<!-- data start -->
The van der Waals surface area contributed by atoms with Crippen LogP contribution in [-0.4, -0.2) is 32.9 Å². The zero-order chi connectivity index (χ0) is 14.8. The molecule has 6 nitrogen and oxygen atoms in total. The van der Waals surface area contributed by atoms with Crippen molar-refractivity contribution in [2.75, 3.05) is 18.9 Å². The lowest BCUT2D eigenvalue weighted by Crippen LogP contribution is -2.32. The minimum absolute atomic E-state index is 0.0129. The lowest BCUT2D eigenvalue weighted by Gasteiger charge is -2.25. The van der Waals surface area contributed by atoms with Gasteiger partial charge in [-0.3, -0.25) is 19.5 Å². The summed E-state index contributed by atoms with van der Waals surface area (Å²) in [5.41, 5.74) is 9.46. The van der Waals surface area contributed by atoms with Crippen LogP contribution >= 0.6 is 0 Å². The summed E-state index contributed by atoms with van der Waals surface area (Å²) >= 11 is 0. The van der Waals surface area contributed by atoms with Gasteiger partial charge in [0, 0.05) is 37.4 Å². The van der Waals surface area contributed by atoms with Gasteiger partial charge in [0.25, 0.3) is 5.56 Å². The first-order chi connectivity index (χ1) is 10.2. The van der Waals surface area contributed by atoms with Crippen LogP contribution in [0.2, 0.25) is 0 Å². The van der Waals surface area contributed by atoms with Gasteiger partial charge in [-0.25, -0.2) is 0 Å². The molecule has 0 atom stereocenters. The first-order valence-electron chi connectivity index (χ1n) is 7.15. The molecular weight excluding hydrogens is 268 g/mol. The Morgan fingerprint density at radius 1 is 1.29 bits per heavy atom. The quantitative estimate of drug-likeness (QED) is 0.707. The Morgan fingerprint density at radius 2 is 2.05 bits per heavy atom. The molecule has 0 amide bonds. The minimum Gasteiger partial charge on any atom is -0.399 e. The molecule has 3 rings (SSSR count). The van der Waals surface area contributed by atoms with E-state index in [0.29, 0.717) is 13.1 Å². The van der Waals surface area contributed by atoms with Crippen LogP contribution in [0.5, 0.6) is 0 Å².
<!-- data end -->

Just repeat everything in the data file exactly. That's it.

The van der Waals surface area contributed by atoms with Crippen LogP contribution in [-0.4, -0.2) is 32.9 Å². The zero-order chi connectivity index (χ0) is 14.8. The molecule has 6 nitrogen and oxygen atoms in total. The van der Waals surface area contributed by atoms with Crippen molar-refractivity contribution in [2.75, 3.05) is 18.9 Å². The lowest BCUT2D eigenvalue weighted by Crippen LogP contribution is -2.32. The minimum absolute atomic E-state index is 0.0129. The lowest BCUT2D eigenvalue weighted by Gasteiger charge is -2.25. The van der Waals surface area contributed by atoms with Gasteiger partial charge in [-0.3, -0.25) is 19.5 Å². The summed E-state index contributed by atoms with van der Waals surface area (Å²) in [5.41, 5.74) is 9.46. The van der Waals surface area contributed by atoms with Crippen LogP contribution >= 0.6 is 0 Å². The summed E-state index contributed by atoms with van der Waals surface area (Å²) >= 11 is 0. The van der Waals surface area contributed by atoms with Gasteiger partial charge in [0, 0.05) is 37.4 Å². The van der Waals surface area contributed by atoms with Gasteiger partial charge in [0.25, 0.3) is 5.56 Å². The first-order chi connectivity index (χ1) is 10.2. The van der Waals surface area contributed by atoms with Crippen LogP contribution in [0.2, 0.25) is 0 Å². The van der Waals surface area contributed by atoms with Gasteiger partial charge in [-0.25, -0.2) is 0 Å². The molecule has 0 atom stereocenters. The first-order valence-electron chi connectivity index (χ1n) is 7.15. The molecular weight excluding hydrogens is 268 g/mol. The Morgan fingerprint density at radius 1 is 1.29 bits per heavy atom. The quantitative estimate of drug-likeness (QED) is 0.707. The Morgan fingerprint density at radius 2 is 2.05 bits per heavy atom. The molecule has 0 amide bonds. The minimum Gasteiger partial charge on any atom is -0.399 e. The molecule has 3 rings (SSSR count). The van der Waals surface area contributed by atoms with E-state index in [0.29, 0.717) is 13.1 Å². The van der Waals surface area contributed by atoms with Crippen LogP contribution in [0.5, 0.6) is 0 Å².